1. by Lou Stoppard .

    Lou Stoppard's farewell

    Today is my last day at SHOWstudio. It’s impossible to know what to write. In part, this post must be a thanks, to the many, many people who’ve helped me over my time here. In part, it’s also a reflection on 6 wonderful years, filled with challenges and highs.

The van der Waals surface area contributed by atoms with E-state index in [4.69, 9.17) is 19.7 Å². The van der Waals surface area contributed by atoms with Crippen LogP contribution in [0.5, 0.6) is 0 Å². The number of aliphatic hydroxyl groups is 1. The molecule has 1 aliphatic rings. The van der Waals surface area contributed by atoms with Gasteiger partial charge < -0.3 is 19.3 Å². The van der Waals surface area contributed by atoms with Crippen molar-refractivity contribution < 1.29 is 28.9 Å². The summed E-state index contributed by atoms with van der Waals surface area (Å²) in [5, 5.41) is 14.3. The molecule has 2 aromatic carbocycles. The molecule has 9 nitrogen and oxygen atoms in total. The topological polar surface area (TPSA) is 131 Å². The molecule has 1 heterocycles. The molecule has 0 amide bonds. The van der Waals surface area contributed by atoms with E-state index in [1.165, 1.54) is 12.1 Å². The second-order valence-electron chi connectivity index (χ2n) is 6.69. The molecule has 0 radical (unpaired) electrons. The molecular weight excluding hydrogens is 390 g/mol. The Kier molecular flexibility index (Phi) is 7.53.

I joined SHOWstudio as Associate Editor aged 21. I was one term into an MA at Central Saint Martins and I spent the next year juggling a full time job alongside my studies. I’d spent about 6 months as an intern under the site’s then Fashion Director Alex Fury. Alex decided to leave to edit LOVE, and for a reason I will never quite understand, Nick offered me a job. I think the intention was to hire someone more senior to work alongside me - I was simply there to keep the site ticking along - but week by week, interview by interview, panel by panel, it became clear that that person was never coming and that Nick, in his signature fashion for being trusting and empowering, was going to give me a shot to prove myself. I went on to become Fashion Editor, Editor and later Editor-at-large. There are many people who owe their career in fashion to Nick - he’s kickstarted things for Penny Martin, Craig McDean, Ruth Hogben, Solve Sundsbo, Alex, and many more. I owe mine to him.